Among certain Hispanic and Native American cultures of the Southwest, the practice of Burjeria is feared as a manifestation of evil. Those who use rituals, spells, incantations, potions, and powders to work ill against others are known as brujas (witches), who are primarily female in number (the male witch is known as a brujo). All the negative facets of witchcraft feared by people throughout the world are practiced by the brujas: manifesting the evil eye, casting spells to cause physical or mental illness, bringing about bad luck, even death. The brujas create dolls in which they insert bits of the victim's hair, fingernail clippings, or pieces of clothing and focus their evil intent upon the miniature representative of the person to be cursed. If an Anglo doctor with modern medical techniques cannot cure someone who has fallen suddenly ill, a bruja is suspected as being the cause of the problem.
Brujas are also thought to be accomplished shapeshifters, possessing the supernatural ability to transform themselves into owls, coyotes, or cats. In the form of an animal, they may spy upon potential victims and may even administer a potion into their unsuspecting quarry's food or water or hide a bad-luck charm on his or her premises. There are certain amulets or rituals that offer some protection from the brujas, but the only sure way to rid oneself of their evil deeds is to employ the services of a curandero. Sometimes the curandero is able to contact the bruja through supernatural means and demand that the curse or spell be removed. In more severe cases, the curandero may have to direct a spell toward the bruja and defeat her on the spiritual level in order to force her to remove the evil directed toward the victim.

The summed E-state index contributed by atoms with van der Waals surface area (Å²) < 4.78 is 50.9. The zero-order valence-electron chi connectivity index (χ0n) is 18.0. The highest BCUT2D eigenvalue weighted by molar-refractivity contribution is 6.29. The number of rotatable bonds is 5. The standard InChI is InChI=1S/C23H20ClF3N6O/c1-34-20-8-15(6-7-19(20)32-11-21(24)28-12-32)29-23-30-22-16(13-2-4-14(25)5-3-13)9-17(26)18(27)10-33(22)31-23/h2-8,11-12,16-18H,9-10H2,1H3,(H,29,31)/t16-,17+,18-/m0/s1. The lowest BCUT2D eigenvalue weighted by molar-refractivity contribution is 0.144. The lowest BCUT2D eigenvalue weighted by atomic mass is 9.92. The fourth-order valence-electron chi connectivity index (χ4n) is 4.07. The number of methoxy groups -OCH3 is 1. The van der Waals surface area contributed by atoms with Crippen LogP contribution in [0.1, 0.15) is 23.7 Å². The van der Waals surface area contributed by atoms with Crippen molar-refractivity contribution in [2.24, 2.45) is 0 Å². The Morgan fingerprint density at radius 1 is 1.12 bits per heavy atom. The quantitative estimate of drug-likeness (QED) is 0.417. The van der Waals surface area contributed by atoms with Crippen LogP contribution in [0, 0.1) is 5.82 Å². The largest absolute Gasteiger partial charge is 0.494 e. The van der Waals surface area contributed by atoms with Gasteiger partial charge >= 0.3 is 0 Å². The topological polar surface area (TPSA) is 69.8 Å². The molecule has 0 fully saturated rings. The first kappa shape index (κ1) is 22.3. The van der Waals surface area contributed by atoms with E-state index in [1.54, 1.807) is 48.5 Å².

"Curandismo." The Handbook of Texas Online. [Online] http://www.tsha.utexas.edu/handbook/online/articles/view/CC/sdc1.html.
Middleton, John, ed. Magic, Witchcraft and Curing. Garden City, N.Y.: Natural History Press, 1967.
Simmons, Marc. Witchcraft in the Southwest. Flagstaff, Ariz.: Northland Press, 1974.
Villoldo, Alberto, and Stanley Krippner. Healing States: A Journey into the World of Spiritual Healing and Shamanism. New York: Simon & Schuster Inc. Fireside Book, 1987.